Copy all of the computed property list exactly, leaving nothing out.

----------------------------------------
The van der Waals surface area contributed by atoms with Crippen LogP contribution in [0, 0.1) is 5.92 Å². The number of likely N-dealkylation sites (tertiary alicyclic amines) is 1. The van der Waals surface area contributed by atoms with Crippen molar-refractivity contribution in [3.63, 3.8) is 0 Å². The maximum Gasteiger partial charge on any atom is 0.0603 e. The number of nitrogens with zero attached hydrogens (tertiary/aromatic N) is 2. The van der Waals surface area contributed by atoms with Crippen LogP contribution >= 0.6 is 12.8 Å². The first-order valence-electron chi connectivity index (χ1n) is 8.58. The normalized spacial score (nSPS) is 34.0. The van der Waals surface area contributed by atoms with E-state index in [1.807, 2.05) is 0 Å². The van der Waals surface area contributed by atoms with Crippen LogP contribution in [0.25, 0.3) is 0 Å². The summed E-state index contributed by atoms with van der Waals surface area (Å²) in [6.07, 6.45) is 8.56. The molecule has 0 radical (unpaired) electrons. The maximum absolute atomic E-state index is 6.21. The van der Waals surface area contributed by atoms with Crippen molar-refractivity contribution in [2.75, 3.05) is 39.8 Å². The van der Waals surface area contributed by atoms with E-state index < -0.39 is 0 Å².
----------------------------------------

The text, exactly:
The van der Waals surface area contributed by atoms with Crippen LogP contribution in [0, 0.1) is 5.92 Å². The number of likely N-dealkylation sites (tertiary alicyclic amines) is 1. The van der Waals surface area contributed by atoms with Crippen molar-refractivity contribution in [3.63, 3.8) is 0 Å². The maximum Gasteiger partial charge on any atom is 0.0603 e. The number of nitrogens with zero attached hydrogens (tertiary/aromatic N) is 2. The van der Waals surface area contributed by atoms with Crippen LogP contribution >= 0.6 is 12.8 Å². The first-order valence-electron chi connectivity index (χ1n) is 8.58. The normalized spacial score (nSPS) is 34.0. The van der Waals surface area contributed by atoms with E-state index in [1.807, 2.05) is 0 Å². The van der Waals surface area contributed by atoms with Crippen LogP contribution in [0.25, 0.3) is 0 Å². The summed E-state index contributed by atoms with van der Waals surface area (Å²) in [6.07, 6.45) is 8.56. The molecule has 0 radical (unpaired) electrons. The maximum absolute atomic E-state index is 6.21. The van der Waals surface area contributed by atoms with Crippen molar-refractivity contribution in [2.75, 3.05) is 39.8 Å². The van der Waals surface area contributed by atoms with E-state index < -0.39 is 0 Å².